Mats Klinberg founded Trunk Clothiers in 2010.Although London’s fashion heritage has always catered to the male predominantly, Mats was surprised to find how little London had to offer in menswear at the time. Seven years since launching Trunk Clothiers, the city has changed drastically offering gents far more than it used to. I speak to Mats about how these changes came about. On the occasion of his participation in London Craft Week I also get to ask him what direction he thinks menswear is taking.
You launched Trunk Clothiers back in 2010. At the time you had noticed the lack of menswear boutiques in London, and how few stores catered to the modern man. How have things changed since then, if at all?
I think there’s a much wider menswear offering in London now than back in 2010. Lamb’s Conduit Street wasn’t what it is today back then and neither was Chiltern Street. On Clifford Street you now also have great shops like Anderson & Sheppard’s Haberdashery and Connolly.
On my fashion walks through London I think more and more streets owned by landlords or developers are becoming more specialised in their offering. I’ve noticed the rise of Lamb’s Conduit street as a destination for menswear; Mount Street for luxury international brands. What would you say is Chiltern Street’s predominant character?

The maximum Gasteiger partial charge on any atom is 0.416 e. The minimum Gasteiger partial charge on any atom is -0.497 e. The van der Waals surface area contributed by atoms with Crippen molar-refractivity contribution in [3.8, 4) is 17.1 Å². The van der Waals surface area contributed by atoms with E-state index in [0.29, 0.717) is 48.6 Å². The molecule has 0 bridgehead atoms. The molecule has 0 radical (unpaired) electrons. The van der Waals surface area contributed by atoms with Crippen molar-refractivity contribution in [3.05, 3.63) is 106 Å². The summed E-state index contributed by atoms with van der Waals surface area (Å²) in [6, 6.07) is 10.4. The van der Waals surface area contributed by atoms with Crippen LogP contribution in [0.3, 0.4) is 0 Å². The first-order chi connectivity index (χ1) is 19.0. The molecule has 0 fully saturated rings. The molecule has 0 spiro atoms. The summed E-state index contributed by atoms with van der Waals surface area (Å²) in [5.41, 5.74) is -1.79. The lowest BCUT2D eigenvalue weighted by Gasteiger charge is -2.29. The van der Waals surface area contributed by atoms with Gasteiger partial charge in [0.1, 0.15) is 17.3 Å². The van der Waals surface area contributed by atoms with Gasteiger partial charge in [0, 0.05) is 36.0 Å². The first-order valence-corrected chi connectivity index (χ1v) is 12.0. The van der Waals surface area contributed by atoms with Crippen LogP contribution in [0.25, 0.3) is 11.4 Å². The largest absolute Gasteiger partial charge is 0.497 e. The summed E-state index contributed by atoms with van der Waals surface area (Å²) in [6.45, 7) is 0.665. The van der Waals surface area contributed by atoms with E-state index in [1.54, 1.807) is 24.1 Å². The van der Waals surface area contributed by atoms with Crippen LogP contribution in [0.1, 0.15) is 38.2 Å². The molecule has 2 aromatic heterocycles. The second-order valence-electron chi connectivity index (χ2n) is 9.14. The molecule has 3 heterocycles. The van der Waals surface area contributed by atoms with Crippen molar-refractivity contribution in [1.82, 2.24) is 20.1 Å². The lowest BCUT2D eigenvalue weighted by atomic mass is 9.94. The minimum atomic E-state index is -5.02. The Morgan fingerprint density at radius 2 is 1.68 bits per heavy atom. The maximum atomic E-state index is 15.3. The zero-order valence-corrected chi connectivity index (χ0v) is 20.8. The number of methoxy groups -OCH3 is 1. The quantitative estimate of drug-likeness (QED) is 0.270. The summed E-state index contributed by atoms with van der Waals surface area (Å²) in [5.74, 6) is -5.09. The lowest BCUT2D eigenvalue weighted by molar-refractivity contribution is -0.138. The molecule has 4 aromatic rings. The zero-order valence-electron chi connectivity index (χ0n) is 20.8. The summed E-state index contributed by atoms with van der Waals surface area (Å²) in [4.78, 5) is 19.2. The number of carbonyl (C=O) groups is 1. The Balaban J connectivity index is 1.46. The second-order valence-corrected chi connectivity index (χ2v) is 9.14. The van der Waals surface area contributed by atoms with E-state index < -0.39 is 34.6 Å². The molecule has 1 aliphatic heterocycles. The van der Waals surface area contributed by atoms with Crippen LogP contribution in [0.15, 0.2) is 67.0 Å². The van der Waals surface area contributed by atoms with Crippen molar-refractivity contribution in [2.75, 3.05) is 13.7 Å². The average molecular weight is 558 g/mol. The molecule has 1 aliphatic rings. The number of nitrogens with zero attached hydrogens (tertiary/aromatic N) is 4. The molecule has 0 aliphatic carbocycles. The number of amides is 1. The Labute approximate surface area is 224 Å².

I think what makes Chiltern Street so special is a combination of three things. First of all, I think it’s a great destination for independents catering to both men and women. Secondly, I think people love coming here because of the beautiful Victorian gothic architecture and the sense of calm. And lastly, I think it’s the very central location, just a couple of minutes walk from busy streets like Baker Street, Oxford Street and Edgware Road.
You are a big fan of Boglioli. Can you tell us how you first came across the brand?
I’ve been spending a lot of my holidays in Italy, as long as I can remember! Boglioli was always one of those brands that I kept coming across in nice menswear shops across the country. Their focus is more on creating beautiful and high quality easy to wear jackets and suits rather than trying to be the coolest kid on the block. A Boglioli jacket fits in most situations and is easy to dress up for more formal occasions or down for more casual ones. It’s also not super tailored, so tends to fit most body shapes very well.
Italian and British tailors hold craftsmanship close to their heart. It is the essence of their existence. How would you say Italian tailoring differs from British tailoring? And how does the concept of craftsmanship differ from one nation to another?
If you generalise, which I normally don’t like doing, I think Italian tailoring tends to be a bit softer and British tailoring a bit sharper. Both are great, so there’s definitely room for both styles in every man’s wardrobe. I think there is an equal sense of pride in the craftsmanship that goes in to the making of an Italian or British jacket or a suit, both for the tailor making it and the man wearing it.
Craftsmanship is important to you and evidently is influential in the curation of Trunk Clothiers. How do you define craftsmanship?
To me craftsmanship is about beautiful and unique things being made by passionate, proud and happy people. Knowing where things come from, how they’ve been made, and who’s made them are important factors when deciding on which brands to stock at Trunk, so craftsmanship is very important.